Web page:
Microsoft to reveal details on its Windows 8 app store next week
The company is expected to spill the beans on its upcoming Windows 8 app store at a two-hour event on December 6.
Microsoft will share more information about its Windows 8 app store at a special event Tuesday.
Slated to take place in San Francisco, the two-hour Windows Store preview event should provide the latest details about the Windows Store to the invited developers and members of the press.
Microsoft has been mum about the Windows Store lately, but it did reveal some facts at itsin mid-September.
Trying to outdo Apple's Mac App store, the Windows Store will let users download free trial copies of Metro-style apps to check out for a limited time. So developers won't have to cook up both paid and "lite" versions of their applications. Beyond that, both free and paid apps would be available. Microsoft will also run security checks and other tests to certify each app.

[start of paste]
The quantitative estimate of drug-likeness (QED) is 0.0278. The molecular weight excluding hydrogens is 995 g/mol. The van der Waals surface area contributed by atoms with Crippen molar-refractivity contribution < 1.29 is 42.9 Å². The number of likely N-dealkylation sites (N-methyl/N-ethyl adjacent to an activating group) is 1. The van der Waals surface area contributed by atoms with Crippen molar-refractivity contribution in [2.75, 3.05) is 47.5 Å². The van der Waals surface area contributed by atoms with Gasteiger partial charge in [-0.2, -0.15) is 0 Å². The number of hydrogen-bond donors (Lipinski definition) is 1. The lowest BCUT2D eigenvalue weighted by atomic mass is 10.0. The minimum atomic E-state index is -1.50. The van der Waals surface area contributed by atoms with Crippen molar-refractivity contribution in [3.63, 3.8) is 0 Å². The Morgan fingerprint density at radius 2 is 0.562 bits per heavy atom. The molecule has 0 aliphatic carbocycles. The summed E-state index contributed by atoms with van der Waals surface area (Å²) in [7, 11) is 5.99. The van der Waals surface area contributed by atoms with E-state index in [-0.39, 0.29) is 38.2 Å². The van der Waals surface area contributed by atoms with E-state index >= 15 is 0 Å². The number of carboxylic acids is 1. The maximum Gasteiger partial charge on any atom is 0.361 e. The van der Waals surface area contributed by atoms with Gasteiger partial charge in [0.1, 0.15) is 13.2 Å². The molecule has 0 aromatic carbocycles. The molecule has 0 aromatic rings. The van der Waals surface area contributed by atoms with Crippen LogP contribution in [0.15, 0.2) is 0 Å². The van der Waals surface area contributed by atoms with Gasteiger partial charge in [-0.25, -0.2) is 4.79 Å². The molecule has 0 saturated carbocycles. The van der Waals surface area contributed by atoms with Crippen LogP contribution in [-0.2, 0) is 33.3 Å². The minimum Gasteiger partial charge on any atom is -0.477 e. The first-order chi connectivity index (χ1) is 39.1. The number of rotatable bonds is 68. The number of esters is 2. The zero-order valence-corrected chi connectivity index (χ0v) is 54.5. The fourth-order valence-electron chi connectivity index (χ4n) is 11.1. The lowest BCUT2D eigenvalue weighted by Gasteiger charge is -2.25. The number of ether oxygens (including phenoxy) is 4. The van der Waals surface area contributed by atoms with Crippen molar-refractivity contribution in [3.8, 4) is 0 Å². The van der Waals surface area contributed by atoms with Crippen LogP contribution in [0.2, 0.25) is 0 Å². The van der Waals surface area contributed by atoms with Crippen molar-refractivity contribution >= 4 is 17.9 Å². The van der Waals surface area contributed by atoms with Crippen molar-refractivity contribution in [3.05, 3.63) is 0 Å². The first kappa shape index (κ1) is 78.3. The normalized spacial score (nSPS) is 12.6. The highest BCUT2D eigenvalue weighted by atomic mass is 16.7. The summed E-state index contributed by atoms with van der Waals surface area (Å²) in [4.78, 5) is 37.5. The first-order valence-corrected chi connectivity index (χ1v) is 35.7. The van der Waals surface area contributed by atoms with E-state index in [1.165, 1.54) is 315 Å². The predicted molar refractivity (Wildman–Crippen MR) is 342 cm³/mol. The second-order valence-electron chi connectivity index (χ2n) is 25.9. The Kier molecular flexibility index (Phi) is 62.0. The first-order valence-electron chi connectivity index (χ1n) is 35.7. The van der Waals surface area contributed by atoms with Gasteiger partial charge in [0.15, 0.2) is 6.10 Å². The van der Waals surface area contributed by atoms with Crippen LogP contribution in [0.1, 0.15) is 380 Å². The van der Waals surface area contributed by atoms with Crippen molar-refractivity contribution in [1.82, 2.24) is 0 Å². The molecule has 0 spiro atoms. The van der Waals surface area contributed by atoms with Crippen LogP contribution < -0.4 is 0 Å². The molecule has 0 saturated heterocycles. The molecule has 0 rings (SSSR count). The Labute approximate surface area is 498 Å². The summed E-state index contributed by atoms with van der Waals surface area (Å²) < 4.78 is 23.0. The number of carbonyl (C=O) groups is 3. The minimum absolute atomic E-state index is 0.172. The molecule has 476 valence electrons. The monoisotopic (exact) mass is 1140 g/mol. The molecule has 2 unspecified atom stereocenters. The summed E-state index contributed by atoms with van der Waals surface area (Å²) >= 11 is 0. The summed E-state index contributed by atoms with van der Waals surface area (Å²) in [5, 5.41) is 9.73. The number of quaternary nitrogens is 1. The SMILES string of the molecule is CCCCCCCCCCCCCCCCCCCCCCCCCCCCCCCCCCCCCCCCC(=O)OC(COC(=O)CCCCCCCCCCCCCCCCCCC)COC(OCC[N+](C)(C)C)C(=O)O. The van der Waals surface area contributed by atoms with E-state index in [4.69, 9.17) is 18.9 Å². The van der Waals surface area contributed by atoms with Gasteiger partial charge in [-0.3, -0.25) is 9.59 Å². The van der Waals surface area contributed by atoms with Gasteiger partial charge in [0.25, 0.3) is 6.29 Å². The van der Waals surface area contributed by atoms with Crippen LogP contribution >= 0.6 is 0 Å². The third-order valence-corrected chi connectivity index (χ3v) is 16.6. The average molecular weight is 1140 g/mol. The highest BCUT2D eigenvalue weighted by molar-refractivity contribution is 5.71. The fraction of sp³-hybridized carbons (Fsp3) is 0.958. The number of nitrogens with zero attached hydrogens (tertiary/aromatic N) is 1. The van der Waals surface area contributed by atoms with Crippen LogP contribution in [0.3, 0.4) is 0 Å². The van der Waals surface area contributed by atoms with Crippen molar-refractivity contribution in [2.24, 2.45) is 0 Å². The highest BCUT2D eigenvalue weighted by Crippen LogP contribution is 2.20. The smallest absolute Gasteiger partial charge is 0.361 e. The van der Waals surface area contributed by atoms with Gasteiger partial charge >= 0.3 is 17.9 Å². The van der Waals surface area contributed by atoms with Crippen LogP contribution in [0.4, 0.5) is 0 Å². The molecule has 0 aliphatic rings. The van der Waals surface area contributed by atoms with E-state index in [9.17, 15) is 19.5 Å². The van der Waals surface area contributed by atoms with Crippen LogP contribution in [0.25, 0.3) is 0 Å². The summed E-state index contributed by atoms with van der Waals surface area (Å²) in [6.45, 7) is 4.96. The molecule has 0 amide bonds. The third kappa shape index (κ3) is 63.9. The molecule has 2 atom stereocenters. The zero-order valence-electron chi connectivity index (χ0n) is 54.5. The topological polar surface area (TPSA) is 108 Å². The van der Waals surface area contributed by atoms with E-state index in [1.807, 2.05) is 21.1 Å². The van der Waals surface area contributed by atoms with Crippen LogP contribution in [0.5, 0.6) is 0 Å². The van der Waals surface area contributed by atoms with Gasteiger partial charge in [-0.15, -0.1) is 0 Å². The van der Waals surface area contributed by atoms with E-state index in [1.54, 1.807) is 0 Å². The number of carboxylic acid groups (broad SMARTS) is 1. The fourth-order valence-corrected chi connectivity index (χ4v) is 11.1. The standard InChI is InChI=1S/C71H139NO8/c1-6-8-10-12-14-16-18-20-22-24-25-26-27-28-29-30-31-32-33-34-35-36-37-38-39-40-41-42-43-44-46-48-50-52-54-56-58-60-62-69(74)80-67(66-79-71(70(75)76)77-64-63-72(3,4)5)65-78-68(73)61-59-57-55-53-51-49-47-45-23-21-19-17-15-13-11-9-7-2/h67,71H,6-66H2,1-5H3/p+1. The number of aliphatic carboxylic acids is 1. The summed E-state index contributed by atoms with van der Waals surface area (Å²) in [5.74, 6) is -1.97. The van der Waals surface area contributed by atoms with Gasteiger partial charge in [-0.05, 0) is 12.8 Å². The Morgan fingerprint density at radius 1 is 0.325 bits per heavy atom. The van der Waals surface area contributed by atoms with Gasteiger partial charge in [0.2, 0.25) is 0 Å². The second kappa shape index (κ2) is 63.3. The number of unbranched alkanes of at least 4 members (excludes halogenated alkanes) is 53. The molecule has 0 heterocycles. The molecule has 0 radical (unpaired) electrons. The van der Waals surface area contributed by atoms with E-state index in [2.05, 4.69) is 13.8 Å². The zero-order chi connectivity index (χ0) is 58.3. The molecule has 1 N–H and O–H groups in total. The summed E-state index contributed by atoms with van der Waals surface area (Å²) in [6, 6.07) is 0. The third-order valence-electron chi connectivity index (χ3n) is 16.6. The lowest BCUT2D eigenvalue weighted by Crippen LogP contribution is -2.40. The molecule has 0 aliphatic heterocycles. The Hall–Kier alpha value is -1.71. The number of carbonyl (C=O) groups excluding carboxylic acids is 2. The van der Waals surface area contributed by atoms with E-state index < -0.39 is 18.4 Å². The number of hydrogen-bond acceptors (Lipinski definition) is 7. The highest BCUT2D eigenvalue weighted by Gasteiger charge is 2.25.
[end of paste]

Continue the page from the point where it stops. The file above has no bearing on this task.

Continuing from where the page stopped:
Traditional Windows desktop and Metro-style apps would both be accessible through the Windows Store, according to Mary Jo Foley of CNET sister site ZDNet. However, Windows desktop apps will not be directly downloadable but instead would be offered through a link to the third-party developer. Microsoft's demo at Build showed a link to download Quicken, as one example. Metro-style apps would be available only through the Windows Store.
Developers will also be able to promote their Windows 8 Metro apps via their own Web site, according to WinRumors. From the developer's site, users could click on a download button that will bring them to the Windows Store where they can grab the application directly.
Foley also posed the question of whether there might be any tie-in between the Windows Store and Microsoft's Xbox 360 because Tuesday is the day that Xbox users will see a .
In July, CNET sister site GameSpot cited a rumor claiming thatdirectly from their PCs and other Windows devices.
CNET will cover Microsoft's event Tuesday, so we'll be able to share more about the Windows Store at that point.